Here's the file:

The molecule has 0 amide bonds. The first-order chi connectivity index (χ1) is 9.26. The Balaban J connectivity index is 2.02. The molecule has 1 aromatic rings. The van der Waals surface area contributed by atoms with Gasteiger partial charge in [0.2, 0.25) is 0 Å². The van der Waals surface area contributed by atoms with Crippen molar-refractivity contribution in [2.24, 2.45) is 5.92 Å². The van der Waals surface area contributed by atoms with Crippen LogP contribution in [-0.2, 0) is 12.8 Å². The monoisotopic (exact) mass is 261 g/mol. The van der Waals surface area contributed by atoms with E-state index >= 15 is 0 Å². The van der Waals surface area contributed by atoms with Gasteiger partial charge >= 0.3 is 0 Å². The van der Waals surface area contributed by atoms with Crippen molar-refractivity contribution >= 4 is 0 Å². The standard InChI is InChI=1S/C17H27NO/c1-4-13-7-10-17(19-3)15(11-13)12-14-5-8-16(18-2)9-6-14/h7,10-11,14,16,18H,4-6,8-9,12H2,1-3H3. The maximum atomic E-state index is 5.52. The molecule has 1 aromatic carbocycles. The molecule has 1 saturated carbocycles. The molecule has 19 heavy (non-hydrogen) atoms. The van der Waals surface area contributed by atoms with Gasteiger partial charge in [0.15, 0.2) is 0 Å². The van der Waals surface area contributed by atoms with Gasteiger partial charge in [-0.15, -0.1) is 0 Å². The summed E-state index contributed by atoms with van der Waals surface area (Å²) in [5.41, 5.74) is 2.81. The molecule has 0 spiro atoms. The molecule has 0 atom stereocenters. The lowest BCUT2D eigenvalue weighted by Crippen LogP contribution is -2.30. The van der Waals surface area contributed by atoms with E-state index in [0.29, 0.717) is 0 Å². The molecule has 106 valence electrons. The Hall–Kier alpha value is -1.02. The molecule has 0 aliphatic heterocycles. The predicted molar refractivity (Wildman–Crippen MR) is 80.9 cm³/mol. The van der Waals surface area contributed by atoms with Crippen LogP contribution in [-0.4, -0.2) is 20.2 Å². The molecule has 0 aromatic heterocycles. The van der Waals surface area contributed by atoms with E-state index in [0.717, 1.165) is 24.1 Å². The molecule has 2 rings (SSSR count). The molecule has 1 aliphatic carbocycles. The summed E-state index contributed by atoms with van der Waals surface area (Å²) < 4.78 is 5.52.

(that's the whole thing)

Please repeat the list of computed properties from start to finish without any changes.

The molecule has 0 amide bonds. The first-order chi connectivity index (χ1) is 9.26. The Balaban J connectivity index is 2.02. The molecule has 1 aromatic rings. The van der Waals surface area contributed by atoms with Gasteiger partial charge in [0.2, 0.25) is 0 Å². The van der Waals surface area contributed by atoms with Crippen molar-refractivity contribution in [2.24, 2.45) is 5.92 Å². The van der Waals surface area contributed by atoms with Crippen LogP contribution in [-0.2, 0) is 12.8 Å². The monoisotopic (exact) mass is 261 g/mol. The van der Waals surface area contributed by atoms with E-state index >= 15 is 0 Å². The van der Waals surface area contributed by atoms with Gasteiger partial charge >= 0.3 is 0 Å². The van der Waals surface area contributed by atoms with Crippen molar-refractivity contribution >= 4 is 0 Å². The standard InChI is InChI=1S/C17H27NO/c1-4-13-7-10-17(19-3)15(11-13)12-14-5-8-16(18-2)9-6-14/h7,10-11,14,16,18H,4-6,8-9,12H2,1-3H3. The maximum atomic E-state index is 5.52. The molecule has 1 aromatic carbocycles. The molecule has 1 saturated carbocycles. The molecule has 19 heavy (non-hydrogen) atoms. The van der Waals surface area contributed by atoms with Gasteiger partial charge in [0.15, 0.2) is 0 Å². The van der Waals surface area contributed by atoms with Gasteiger partial charge in [-0.15, -0.1) is 0 Å². The summed E-state index contributed by atoms with van der Waals surface area (Å²) in [5.41, 5.74) is 2.81. The molecule has 0 spiro atoms. The molecule has 0 atom stereocenters. The lowest BCUT2D eigenvalue weighted by Crippen LogP contribution is -2.30. The van der Waals surface area contributed by atoms with E-state index in [0.29, 0.717) is 0 Å². The molecule has 106 valence electrons. The Hall–Kier alpha value is -1.02. The molecule has 0 aliphatic heterocycles. The predicted molar refractivity (Wildman–Crippen MR) is 80.9 cm³/mol. The van der Waals surface area contributed by atoms with Crippen LogP contribution in [-0.4, -0.2) is 20.2 Å². The molecule has 0 aromatic heterocycles. The van der Waals surface area contributed by atoms with E-state index in [0.717, 1.165) is 24.1 Å². The molecule has 2 rings (SSSR count). The molecule has 1 aliphatic carbocycles. The summed E-state index contributed by atoms with van der Waals surface area (Å²) < 4.78 is 5.52.